Last night, I mentioned how, as far back as I can remember, the ringing of the bells at the Gloria has been one of my favorite Easter memories – a moment of sheer joy to be remembered throughout the year, and beyond! Having heard again the ancient story of how God saved his People Israel in the past - its full meaning now unlocked for us by Jesus’ triumph over death - the Church simply cannot contain her joy. And no wonder! For what bigger news has there ever been? What better news has there ever been?
There is a famous scene in literature when the hopeless, despairing Faust (the scholar who sadly sold his soul to the Devil) was about to drink poison, with which he planned to end his pointless life, when suddenly he heard the sound of the church bells ringing, announcing Easter. Though Faust’s faith was weak and his hope all but gone, even so just the sound of the Easter bells brought him back from the brink of death, for, wonted to this strain from infancy, Faust says, back now to life again it calls me.
Like Faust, we too have all heard the Easter bells, as year after year they continue to announce their glorious news. When I was growing up, back in the Bronx in the 1950s, the sound of the Easter bells set in motion an important annual ritual in our apartment. In those days, the Easter Vigil service was still celebrated in the early hours of Saturday morning, when hardly anyone was in church to hear the bells ring at the Gloria. But then, promptly at noon, when Lent ended and Easter officially began, churches all over the world let loose a cacophony of bells. At that moment, my grandmother would sit us all down at the kitchen table, where obedient to her command, we cracked open our Easter eggs, which we quickly consumed in eager anticipation of the next course – our Easter chocolate! Maybe, many of us here today may also be looking forward to some Easter chocolate – or maybe have had some already!
But back to those bells! As I said, it is no wonder we ring bells at Easter! How else will the world hear this story? And hear it the world must - for everyone’s sake! That, after all, is what the Church is for – commissioned to preach to the people and testify (as Peter proclaimed in the reading we just heard from the Acts of the Apostles) that Jesus really is risen from the dead and that everyone who believes in him will receive forgiveness of sins through his name.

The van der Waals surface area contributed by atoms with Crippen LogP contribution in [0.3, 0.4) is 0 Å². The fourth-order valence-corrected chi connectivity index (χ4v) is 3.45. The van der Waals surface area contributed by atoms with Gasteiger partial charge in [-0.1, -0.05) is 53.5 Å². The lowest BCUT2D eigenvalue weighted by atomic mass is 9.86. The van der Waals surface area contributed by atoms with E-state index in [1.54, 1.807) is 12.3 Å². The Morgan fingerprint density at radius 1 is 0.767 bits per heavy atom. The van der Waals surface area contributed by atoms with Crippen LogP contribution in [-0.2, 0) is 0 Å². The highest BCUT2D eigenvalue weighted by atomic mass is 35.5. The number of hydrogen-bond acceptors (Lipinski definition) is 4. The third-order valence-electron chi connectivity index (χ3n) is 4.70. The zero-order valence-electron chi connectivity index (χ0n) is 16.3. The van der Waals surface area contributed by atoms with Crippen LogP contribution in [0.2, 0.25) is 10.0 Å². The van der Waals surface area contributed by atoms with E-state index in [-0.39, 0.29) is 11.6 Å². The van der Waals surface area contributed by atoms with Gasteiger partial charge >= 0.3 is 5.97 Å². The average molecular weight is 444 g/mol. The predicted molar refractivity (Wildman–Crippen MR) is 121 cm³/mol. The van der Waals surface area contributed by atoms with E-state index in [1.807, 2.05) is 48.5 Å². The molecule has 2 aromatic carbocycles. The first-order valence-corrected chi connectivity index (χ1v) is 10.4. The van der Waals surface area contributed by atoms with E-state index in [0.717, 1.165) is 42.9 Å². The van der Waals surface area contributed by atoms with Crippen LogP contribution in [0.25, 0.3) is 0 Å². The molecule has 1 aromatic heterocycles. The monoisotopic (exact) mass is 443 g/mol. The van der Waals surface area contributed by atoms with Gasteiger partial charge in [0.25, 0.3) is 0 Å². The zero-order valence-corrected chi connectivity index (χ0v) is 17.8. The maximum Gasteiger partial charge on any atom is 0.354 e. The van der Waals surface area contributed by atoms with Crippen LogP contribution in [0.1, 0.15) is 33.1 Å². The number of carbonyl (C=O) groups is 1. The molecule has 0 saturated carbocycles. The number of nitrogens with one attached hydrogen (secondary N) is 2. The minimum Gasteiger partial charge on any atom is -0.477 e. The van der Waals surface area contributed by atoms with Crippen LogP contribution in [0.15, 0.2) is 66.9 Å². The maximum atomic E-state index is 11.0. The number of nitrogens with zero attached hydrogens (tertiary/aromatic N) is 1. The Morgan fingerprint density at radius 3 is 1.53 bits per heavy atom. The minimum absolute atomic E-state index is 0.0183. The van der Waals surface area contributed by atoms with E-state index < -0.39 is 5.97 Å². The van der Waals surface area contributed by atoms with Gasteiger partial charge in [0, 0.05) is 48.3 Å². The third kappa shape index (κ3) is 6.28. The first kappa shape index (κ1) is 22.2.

Now the Church obviously isn’t just me and the deacon here, or the Bishop, or even the Pope. The Church is all of us. And there are a lot of us, and obviously we’re not all the same. In the Church, some of us run fast, like the disciple whom Jesus loved. Others, beset by doubts or daily difficulties, run much more slowly, like Peter in this morning’s Gospel. But what matters most, the story seems to suggest, is that we are here. Whether we are runners or walkers, we too have come like those first disciples to that tomb that was supposed to stay forever closed and dark, sealed from the world of the living by a stone, but from which that stone has now been removed, in order that we - and the world - may believe.
In the normal course of events, the Sabbath day of rest should have been followed in the morning on the first day of the week by business as usual – both for the living, who would go back to their regular daily work, and even more so for the dead, decaying in their graves, who (then as now) were expected to stay dead. John’s Gospel says that Mary Magdalene came to the tomb early in the morning while it was still dark. The other Gospel writers tell us that Mary was accompanied by other women as well, and that their purpose in visiting the tomb was to honor Jesus’ body with spices. However many they were and whatever they expected to do, it was a dead man whose tomb they came to visit.
But, instead of a corpse, they found something surprising and unexpected. For this morning, this 1st day of the week, this super-Sunday, the world awakens not to business as usual, but to something totally new – to, of all the things that God has ever done, the greatest of them all. And so we say today: This is the day the Lord has made! Let us rejoice and be glad!
Easter invites us to put ourselves in the position of Mary Magdalene and Peter and all those other disciples unexpectedly experiencing something surprisingly new in a world where everything else seems so ordinary and old. Even so, as we just heard, the first few to be made aware of this momentous news left the empty tomb more confused than elated: For they did not yet understand the Scripture that he had to rise from the dead.
Nor would we, if that were all we had of the story.
Jesus’ resurrection was the most important event in all of human history. And yet, however hard it may be for us to imagine (in this multi-media age of the 24-hour news cycle), the world hardly noticed the resurrection at first. This year’s movie Risen, which some of you may have seen, offers some really interesting insights into the story, through its clever technique of looking at it through the experience of a Roman Tribune detailed to discover what really happened to Jesus’ missing body. It makes for a good story, but in reality the Romans probably didn’t even notice. Not yet anyway! Much later, they would, if course.